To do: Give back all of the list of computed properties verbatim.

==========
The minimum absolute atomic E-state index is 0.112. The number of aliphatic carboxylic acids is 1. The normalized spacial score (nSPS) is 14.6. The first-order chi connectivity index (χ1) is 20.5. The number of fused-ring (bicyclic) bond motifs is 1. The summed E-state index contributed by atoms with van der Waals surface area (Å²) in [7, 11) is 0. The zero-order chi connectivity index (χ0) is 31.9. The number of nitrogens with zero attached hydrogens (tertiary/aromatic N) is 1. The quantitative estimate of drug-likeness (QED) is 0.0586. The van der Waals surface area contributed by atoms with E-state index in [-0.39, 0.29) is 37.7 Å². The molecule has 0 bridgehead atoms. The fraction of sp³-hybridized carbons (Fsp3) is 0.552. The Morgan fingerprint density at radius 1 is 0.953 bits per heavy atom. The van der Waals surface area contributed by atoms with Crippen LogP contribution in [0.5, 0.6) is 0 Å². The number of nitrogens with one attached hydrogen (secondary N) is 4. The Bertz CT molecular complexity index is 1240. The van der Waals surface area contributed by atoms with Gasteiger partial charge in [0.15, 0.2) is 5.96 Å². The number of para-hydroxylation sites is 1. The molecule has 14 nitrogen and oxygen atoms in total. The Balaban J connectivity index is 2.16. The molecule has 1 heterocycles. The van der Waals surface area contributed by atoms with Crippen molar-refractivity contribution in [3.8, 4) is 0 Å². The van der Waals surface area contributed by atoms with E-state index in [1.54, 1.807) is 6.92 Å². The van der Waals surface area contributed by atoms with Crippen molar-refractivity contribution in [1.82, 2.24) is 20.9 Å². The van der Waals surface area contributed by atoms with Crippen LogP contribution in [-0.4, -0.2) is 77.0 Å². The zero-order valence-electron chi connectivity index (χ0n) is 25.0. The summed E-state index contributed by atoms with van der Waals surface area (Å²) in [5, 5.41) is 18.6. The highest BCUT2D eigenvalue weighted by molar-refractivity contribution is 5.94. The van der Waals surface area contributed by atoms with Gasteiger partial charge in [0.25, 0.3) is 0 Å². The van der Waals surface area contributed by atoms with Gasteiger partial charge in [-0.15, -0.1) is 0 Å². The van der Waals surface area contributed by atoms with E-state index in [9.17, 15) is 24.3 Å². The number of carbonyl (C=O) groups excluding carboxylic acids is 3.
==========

The minimum absolute atomic E-state index is 0.112. The number of aliphatic carboxylic acids is 1. The normalized spacial score (nSPS) is 14.6. The first-order chi connectivity index (χ1) is 20.5. The number of fused-ring (bicyclic) bond motifs is 1. The summed E-state index contributed by atoms with van der Waals surface area (Å²) in [7, 11) is 0. The zero-order chi connectivity index (χ0) is 31.9. The number of nitrogens with zero attached hydrogens (tertiary/aromatic N) is 1. The quantitative estimate of drug-likeness (QED) is 0.0586. The van der Waals surface area contributed by atoms with E-state index in [-0.39, 0.29) is 37.7 Å². The molecule has 0 bridgehead atoms. The fraction of sp³-hybridized carbons (Fsp3) is 0.552. The Morgan fingerprint density at radius 1 is 0.953 bits per heavy atom. The van der Waals surface area contributed by atoms with Crippen LogP contribution in [0.5, 0.6) is 0 Å². The number of nitrogens with one attached hydrogen (secondary N) is 4. The Bertz CT molecular complexity index is 1240. The van der Waals surface area contributed by atoms with Gasteiger partial charge in [0.15, 0.2) is 5.96 Å². The number of para-hydroxylation sites is 1. The molecule has 14 nitrogen and oxygen atoms in total. The Balaban J connectivity index is 2.16. The molecule has 1 heterocycles. The van der Waals surface area contributed by atoms with Crippen molar-refractivity contribution in [3.8, 4) is 0 Å². The van der Waals surface area contributed by atoms with E-state index in [1.54, 1.807) is 6.92 Å². The van der Waals surface area contributed by atoms with Crippen molar-refractivity contribution in [1.82, 2.24) is 20.9 Å². The van der Waals surface area contributed by atoms with Crippen LogP contribution in [-0.4, -0.2) is 77.0 Å². The zero-order valence-electron chi connectivity index (χ0n) is 25.0. The summed E-state index contributed by atoms with van der Waals surface area (Å²) in [5, 5.41) is 18.6. The highest BCUT2D eigenvalue weighted by molar-refractivity contribution is 5.94. The van der Waals surface area contributed by atoms with Gasteiger partial charge in [0.25, 0.3) is 0 Å². The van der Waals surface area contributed by atoms with Gasteiger partial charge in [-0.15, -0.1) is 0 Å². The van der Waals surface area contributed by atoms with E-state index in [9.17, 15) is 24.3 Å². The number of carbonyl (C=O) groups excluding carboxylic acids is 3.